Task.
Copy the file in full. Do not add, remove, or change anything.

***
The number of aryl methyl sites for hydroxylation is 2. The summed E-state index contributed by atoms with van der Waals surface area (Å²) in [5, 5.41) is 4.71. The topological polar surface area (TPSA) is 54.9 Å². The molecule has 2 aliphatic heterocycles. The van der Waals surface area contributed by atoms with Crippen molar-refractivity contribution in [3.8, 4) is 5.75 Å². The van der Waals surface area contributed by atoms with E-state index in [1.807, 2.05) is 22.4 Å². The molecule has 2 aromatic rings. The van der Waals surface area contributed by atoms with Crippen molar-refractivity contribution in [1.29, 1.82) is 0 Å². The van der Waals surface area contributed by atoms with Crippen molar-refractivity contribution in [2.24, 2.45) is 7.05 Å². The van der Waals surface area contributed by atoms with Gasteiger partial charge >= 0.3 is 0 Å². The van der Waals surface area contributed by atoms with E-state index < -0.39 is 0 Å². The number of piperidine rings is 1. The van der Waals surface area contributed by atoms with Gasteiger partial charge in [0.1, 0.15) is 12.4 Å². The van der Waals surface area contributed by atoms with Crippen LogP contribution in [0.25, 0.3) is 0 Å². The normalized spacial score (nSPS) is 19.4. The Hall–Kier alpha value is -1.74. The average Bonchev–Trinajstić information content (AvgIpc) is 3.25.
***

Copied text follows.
The number of aryl methyl sites for hydroxylation is 2. The summed E-state index contributed by atoms with van der Waals surface area (Å²) in [5, 5.41) is 4.71. The topological polar surface area (TPSA) is 54.9 Å². The molecule has 2 aliphatic heterocycles. The van der Waals surface area contributed by atoms with Crippen molar-refractivity contribution in [3.8, 4) is 5.75 Å². The van der Waals surface area contributed by atoms with E-state index in [1.807, 2.05) is 22.4 Å². The molecule has 2 aromatic rings. The van der Waals surface area contributed by atoms with Crippen molar-refractivity contribution in [1.29, 1.82) is 0 Å². The van der Waals surface area contributed by atoms with Crippen molar-refractivity contribution in [2.24, 2.45) is 7.05 Å². The van der Waals surface area contributed by atoms with Gasteiger partial charge >= 0.3 is 0 Å². The van der Waals surface area contributed by atoms with E-state index < -0.39 is 0 Å². The number of piperidine rings is 1. The van der Waals surface area contributed by atoms with Gasteiger partial charge in [0.1, 0.15) is 12.4 Å². The van der Waals surface area contributed by atoms with Crippen LogP contribution in [0.25, 0.3) is 0 Å². The normalized spacial score (nSPS) is 19.4. The Hall–Kier alpha value is -1.74. The average Bonchev–Trinajstić information content (AvgIpc) is 3.25.